The firm also can consult on trends in veterinary medicine: growing acceptance of dental care and wellness programs; digital records and real-time data entry; feline-friendly features; customer service; advances in imaging, diagnostic and treatment modalities. They all influence an efficient flow pattern.

What quickly became apparent was the need to minimize initial capital costs. A new practice has a lot of expense items, so the budget for each category must remain reasonable and be as tight as possible.

A Matter of Timing

Often overlooked is the project schedule. This is especially critical for a startup. Cash and debt management is paramount if Dr. Kate is to survive the initial months before profitability. Once a project is started and debt incurred, the goal must be to generate income as fast as possible.

The time needed for revamping a building versus constructing one from scratch is much shorter: on average, three to four months compared with eight to 10 months. That’s just the build phase. Design and engineering approvals and permitting are faster and less expensive with an existing, quality commercial space. But caution: This may not hold true when renovating an older property. The last thing you need is to be saddled with asbestos mitigation or a failing foundation.

Newer commercial spaces offer great advantages but come with their own cautions, chief among them zoning. Not all commercial properties allow veterinary use, especially if the boarding of animals is desired. This is where commercial real estate agents will be useful. A good agent will know the area’s zoning limitations and will limit offerings to spaces where a clinic is allowed.

Be cautious of locations that require a variance or special-use permit. The process is often lengthy and costly. In the end, the project could be denied.

Choosing the Builder

After site selection and soon after the design work starts, the next order of business is searching for a contractor. A good contractor is a valuable resource for budget and constructability issues.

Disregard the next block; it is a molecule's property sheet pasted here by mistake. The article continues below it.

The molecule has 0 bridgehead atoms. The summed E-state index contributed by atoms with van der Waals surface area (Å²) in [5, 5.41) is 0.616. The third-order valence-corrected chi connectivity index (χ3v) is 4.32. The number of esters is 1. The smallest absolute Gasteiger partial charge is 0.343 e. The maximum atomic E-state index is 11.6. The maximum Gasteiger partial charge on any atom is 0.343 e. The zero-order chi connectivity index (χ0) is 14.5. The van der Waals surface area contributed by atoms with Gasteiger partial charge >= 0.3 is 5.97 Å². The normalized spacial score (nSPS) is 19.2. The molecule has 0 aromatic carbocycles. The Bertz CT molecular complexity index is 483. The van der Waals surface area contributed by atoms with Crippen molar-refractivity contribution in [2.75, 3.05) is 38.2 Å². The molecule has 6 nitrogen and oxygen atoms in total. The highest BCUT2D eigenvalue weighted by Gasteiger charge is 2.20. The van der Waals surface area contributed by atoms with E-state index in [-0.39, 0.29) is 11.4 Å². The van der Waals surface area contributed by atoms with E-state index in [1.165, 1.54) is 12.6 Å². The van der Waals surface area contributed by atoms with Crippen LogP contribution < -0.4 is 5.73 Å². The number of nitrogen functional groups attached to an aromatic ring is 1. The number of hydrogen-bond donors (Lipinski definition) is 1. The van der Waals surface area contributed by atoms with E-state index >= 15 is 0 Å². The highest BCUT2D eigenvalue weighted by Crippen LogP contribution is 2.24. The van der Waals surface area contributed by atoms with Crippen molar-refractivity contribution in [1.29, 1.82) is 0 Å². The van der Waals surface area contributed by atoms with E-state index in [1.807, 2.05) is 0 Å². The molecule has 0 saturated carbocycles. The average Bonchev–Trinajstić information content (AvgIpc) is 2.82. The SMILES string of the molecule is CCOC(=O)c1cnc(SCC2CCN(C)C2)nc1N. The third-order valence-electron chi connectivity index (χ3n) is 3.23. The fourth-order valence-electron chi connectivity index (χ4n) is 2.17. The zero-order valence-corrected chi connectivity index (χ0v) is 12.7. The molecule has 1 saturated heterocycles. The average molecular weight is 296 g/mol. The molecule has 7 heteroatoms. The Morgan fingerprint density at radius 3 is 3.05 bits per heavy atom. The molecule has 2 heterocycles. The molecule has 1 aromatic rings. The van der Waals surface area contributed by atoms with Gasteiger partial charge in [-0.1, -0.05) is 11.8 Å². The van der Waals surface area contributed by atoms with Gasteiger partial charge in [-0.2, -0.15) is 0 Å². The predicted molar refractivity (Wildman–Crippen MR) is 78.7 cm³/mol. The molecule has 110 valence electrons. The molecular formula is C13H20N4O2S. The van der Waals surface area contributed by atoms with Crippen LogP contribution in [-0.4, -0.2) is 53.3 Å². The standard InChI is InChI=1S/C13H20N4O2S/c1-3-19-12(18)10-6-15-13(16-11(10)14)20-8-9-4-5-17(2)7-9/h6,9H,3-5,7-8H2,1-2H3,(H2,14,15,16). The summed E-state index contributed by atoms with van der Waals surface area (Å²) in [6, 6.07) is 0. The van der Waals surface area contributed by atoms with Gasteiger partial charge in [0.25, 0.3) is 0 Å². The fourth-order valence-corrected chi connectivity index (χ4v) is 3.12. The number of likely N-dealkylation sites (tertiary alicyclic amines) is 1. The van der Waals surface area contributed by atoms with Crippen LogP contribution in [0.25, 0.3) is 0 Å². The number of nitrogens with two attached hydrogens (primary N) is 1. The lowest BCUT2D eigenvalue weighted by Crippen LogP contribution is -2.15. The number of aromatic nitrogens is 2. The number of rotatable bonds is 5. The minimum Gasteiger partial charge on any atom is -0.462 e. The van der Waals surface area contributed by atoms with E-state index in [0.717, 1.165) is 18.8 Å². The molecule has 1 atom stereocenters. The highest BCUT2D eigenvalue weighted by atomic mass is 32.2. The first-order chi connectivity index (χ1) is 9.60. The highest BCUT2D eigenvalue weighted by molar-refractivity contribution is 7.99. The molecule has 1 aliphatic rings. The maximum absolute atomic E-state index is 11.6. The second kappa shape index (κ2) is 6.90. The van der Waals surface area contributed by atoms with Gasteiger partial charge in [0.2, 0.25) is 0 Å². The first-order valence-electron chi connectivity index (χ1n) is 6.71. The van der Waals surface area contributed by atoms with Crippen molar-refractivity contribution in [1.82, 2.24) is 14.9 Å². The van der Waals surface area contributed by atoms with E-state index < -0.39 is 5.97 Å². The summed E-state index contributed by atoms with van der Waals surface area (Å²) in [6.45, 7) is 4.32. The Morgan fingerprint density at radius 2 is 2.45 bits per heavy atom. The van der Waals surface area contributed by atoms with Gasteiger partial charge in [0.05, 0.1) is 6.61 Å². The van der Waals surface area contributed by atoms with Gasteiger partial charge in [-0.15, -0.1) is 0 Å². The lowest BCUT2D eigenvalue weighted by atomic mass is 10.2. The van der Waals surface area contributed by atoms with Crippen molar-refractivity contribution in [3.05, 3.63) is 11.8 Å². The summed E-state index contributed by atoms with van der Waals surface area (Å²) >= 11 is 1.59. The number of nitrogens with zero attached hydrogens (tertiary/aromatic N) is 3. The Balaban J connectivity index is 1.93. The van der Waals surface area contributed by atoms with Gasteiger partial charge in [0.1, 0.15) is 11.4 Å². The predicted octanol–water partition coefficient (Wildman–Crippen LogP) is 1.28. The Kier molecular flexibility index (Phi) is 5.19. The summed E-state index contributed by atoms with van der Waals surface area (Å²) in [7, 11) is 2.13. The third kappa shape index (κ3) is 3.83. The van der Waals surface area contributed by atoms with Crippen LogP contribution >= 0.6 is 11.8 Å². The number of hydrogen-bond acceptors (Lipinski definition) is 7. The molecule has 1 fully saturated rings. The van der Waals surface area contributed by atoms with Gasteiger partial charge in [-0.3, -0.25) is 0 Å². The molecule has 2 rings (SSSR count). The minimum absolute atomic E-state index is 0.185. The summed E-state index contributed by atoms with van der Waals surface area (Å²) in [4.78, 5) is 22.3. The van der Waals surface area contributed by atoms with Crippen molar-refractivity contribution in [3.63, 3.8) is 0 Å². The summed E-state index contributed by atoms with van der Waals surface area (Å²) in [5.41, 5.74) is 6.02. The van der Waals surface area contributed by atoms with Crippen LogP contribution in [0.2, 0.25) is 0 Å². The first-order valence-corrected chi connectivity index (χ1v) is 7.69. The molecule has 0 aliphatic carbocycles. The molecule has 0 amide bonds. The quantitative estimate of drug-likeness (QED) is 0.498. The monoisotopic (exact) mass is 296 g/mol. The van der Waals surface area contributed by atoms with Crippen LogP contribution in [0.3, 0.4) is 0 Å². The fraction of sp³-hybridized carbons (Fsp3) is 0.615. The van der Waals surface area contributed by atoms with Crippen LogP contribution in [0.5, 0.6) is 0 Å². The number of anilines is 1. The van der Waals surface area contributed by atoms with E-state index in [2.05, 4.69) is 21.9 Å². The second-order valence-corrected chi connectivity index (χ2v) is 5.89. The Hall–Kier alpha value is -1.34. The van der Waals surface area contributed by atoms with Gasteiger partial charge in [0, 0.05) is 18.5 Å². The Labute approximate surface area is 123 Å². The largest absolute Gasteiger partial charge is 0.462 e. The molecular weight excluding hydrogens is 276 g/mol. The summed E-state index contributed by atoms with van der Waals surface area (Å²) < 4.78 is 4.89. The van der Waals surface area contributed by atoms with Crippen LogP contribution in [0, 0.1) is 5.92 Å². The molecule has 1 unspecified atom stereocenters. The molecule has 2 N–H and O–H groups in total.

What makes a good contractor? The obvious factors include a reputation for quality construction and for meeting schedules and budgets. The not-so-obvious red flags may involve communication, dedication to the goal, and generally caring about you and your dream.

Ask for recommendations from veterinarians who recently completed a project. Read local business publications; companies winning awards are usually the quality builders. Don’t assume a big company isn’t interested in smaller projects. Cast a wide net and then work to a shortlist of two or three candidates.

So, it’s time — financing in place, design done, builder selected, permits in hand. Today the action begins as trucks, tools and workers show up. Over the next weeks and months, Dr. Kate’s hospital begins to come together.

One day the jumble of studs, wires and pipes has been transformed into exam rooms. For the first time, Dr. Kate is able to walk through what looks like a clinic. Her clinic. It’s still rough, still dusty, but she feels it. Her dream is close to becoming a reality.

Future articles will describe these steps in more detail along with strategies for getting the hospital you’ve always wanted.

Constructive Criticism columnist Paul Gladysz is the principal architect at BDA Architecture. The firm specializes in the planning, design and construction of animal care facilities.